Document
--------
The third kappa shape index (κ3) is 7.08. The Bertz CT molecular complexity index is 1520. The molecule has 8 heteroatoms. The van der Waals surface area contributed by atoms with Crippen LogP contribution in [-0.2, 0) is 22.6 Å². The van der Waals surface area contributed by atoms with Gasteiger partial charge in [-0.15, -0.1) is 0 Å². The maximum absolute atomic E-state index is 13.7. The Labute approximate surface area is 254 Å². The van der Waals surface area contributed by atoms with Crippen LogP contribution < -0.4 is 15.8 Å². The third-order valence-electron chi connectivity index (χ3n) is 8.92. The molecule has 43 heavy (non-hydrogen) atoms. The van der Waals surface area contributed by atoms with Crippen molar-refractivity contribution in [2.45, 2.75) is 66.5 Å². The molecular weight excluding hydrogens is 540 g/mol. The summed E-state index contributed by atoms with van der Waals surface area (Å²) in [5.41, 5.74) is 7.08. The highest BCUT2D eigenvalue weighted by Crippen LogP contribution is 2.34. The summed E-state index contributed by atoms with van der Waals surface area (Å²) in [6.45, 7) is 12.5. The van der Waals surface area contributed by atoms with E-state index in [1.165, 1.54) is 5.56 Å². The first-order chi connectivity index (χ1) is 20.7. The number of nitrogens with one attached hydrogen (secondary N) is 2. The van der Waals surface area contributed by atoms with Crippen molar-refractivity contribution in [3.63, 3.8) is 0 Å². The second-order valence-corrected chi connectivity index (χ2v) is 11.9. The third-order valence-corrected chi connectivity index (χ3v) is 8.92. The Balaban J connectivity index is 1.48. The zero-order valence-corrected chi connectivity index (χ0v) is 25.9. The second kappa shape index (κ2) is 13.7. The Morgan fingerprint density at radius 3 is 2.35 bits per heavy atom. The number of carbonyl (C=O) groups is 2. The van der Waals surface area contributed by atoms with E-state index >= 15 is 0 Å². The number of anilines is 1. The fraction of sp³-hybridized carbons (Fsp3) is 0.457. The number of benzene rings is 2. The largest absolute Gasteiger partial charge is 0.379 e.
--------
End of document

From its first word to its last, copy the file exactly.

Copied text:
The third kappa shape index (κ3) is 7.08. The Bertz CT molecular complexity index is 1520. The molecule has 8 heteroatoms. The van der Waals surface area contributed by atoms with Crippen LogP contribution in [-0.2, 0) is 22.6 Å². The van der Waals surface area contributed by atoms with Gasteiger partial charge in [-0.15, -0.1) is 0 Å². The maximum absolute atomic E-state index is 13.7. The Labute approximate surface area is 254 Å². The van der Waals surface area contributed by atoms with Crippen LogP contribution < -0.4 is 15.8 Å². The third-order valence-electron chi connectivity index (χ3n) is 8.92. The molecule has 43 heavy (non-hydrogen) atoms. The van der Waals surface area contributed by atoms with Crippen molar-refractivity contribution in [2.45, 2.75) is 66.5 Å². The molecular weight excluding hydrogens is 540 g/mol. The summed E-state index contributed by atoms with van der Waals surface area (Å²) in [5.41, 5.74) is 7.08. The highest BCUT2D eigenvalue weighted by Crippen LogP contribution is 2.34. The summed E-state index contributed by atoms with van der Waals surface area (Å²) in [6.45, 7) is 12.5. The van der Waals surface area contributed by atoms with E-state index in [1.165, 1.54) is 5.56 Å². The first-order chi connectivity index (χ1) is 20.7. The number of nitrogens with one attached hydrogen (secondary N) is 2. The van der Waals surface area contributed by atoms with Crippen molar-refractivity contribution in [3.63, 3.8) is 0 Å². The second-order valence-corrected chi connectivity index (χ2v) is 11.9. The third-order valence-corrected chi connectivity index (χ3v) is 8.92. The Balaban J connectivity index is 1.48. The zero-order valence-corrected chi connectivity index (χ0v) is 25.9. The second kappa shape index (κ2) is 13.7. The Morgan fingerprint density at radius 3 is 2.35 bits per heavy atom. The number of carbonyl (C=O) groups is 2. The van der Waals surface area contributed by atoms with E-state index >= 15 is 0 Å². The number of anilines is 1. The fraction of sp³-hybridized carbons (Fsp3) is 0.457. The number of benzene rings is 2. The largest absolute Gasteiger partial charge is 0.379 e.